Course Meeting Times
Lectures: 2 sessions / week; 1.5 hours / session
This course provides an introduction to numerical methods and computational techniques arising in aerospace engineering. Applications are drawn from aerospace structures, aerodynamics, dynamics and control, and aerospace systems. Techniques covered include numerical integration of systems of ordinary differential equations; numerical discretization of partial differential equations; and probabilistic methods for quantifying the impact of variability. Specific emphasis is given to finite volume methods in fluid mechanics, and finite element methods in structural mechanics.
Students successfully completing 16.90 should have:
- A conceptual understanding of computational methods commonly used for analysis and design of aerospace systems.
- A working knowledge of computational methods including experience implementing them for model problems drawn from aerospace engineering applications.
- A basic foundation in theoretical techniques to analyze the behavior of computational methods.
This course is being offered with a new pedagogy, which was first used in 2012. Our primary goal is to improve student learning. In addition, we hope to create an environment that allows some flexibility for students to participate in activities that may require some time away from the classroom (e.g., participating in an engineering competition, presenting at a conference, etc).
To achieve these goals, we will:
- Require student preparation for class through look-ahead reading and problem sets.
- Leverage student preparation to utilize class time for active engagement with the faculty and teaching assistants including: Concept questions; question & answer sessions; problem solving; small group exercises; project work; etc.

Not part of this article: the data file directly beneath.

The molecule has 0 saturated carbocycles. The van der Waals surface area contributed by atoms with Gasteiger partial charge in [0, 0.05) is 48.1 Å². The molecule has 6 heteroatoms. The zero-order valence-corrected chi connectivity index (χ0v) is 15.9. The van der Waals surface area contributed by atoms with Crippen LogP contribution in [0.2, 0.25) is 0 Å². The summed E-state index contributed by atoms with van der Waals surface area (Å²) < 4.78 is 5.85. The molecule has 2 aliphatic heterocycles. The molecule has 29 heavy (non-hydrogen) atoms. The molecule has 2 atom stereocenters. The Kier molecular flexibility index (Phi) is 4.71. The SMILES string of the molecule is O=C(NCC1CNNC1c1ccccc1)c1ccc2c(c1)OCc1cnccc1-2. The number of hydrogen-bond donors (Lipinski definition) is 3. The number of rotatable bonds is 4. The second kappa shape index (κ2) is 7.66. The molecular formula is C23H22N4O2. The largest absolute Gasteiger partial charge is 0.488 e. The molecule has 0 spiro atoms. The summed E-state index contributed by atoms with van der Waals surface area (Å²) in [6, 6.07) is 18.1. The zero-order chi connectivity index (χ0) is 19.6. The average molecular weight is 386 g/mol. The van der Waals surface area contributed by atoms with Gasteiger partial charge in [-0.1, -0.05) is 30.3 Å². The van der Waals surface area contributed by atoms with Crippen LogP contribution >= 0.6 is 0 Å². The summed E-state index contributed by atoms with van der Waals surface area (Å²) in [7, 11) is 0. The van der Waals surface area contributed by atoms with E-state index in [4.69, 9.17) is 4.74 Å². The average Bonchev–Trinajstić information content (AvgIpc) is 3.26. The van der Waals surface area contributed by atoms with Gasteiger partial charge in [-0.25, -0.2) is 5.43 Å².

- Allow students flexibility to remotely observe and engage in many of the classroom activities. If as the semester proceeds you have suggestions for how we can better meet these goals, please let us know!
Tips for OCW Users
You could begin by completing all the readings in a Unit, then work through all of the Unit's sample problems in sequence, and then finally do all of the homework assignments.
Alternatively, you may find it more effective to try the relevant Unit sample problems and/or homework assignments as you finish each portion of the Unit reading. You can use the measurable outcome tags to identify these relationships: they appear at the top of all Unit pages, just beneath the title).
Either approach is fine: use whatever way you think is more effective for the way you learn!
Navigating the Unit Readings
When you mouse over the navigation bar at the top of any Unit page, the titles of each numbered subsection will pop up in a small window. This pop up title feature is also active on the "Back" and "Continue" buttons.
Having trouble reading an equation on these Unit pages, due to small font size? Double-click on the equation and a zoomed-in view will pop up, more clearly showing all of the superscripts and subscripts.
The subject total grade will be based on the letter grades from the homework, projects, and exams. The weighting of the individual letter grades is as follows:
|Homeworks (embedded reading questions and problem sets combined)||12%|
|Projects (each worth 12%, 3 total)||36%|
|Oral midterm exam||25%|
|Oral final exam||25%|
For the subject letter grade, we adhere to the MIT grading guidelines that give the following description of the letter grades:
- Exceptionally good performance demonstrating a superior understanding of the subject matter, a foundation of extensive knowledge, and a skillful use of concepts and / or materials.
- Good performance demonstrating capacity to use the appropriate concepts, a good understanding of the subject matter, and an ability to handle the problems and materials encountered in the subject.
- Adequate performance demonstrating an adequate understanding of the subject matter, an ability to handle relatively simple problems, and adequate preparation for moving on to more advanced work in the field.
- Minimally acceptable performance demonstrating at least partial familiarity with the subject matter and some capacity to deal with relatively simple problems, but also demonstrating deficiencies serious enough to make it inadvisable to proceed further in the field without additional work.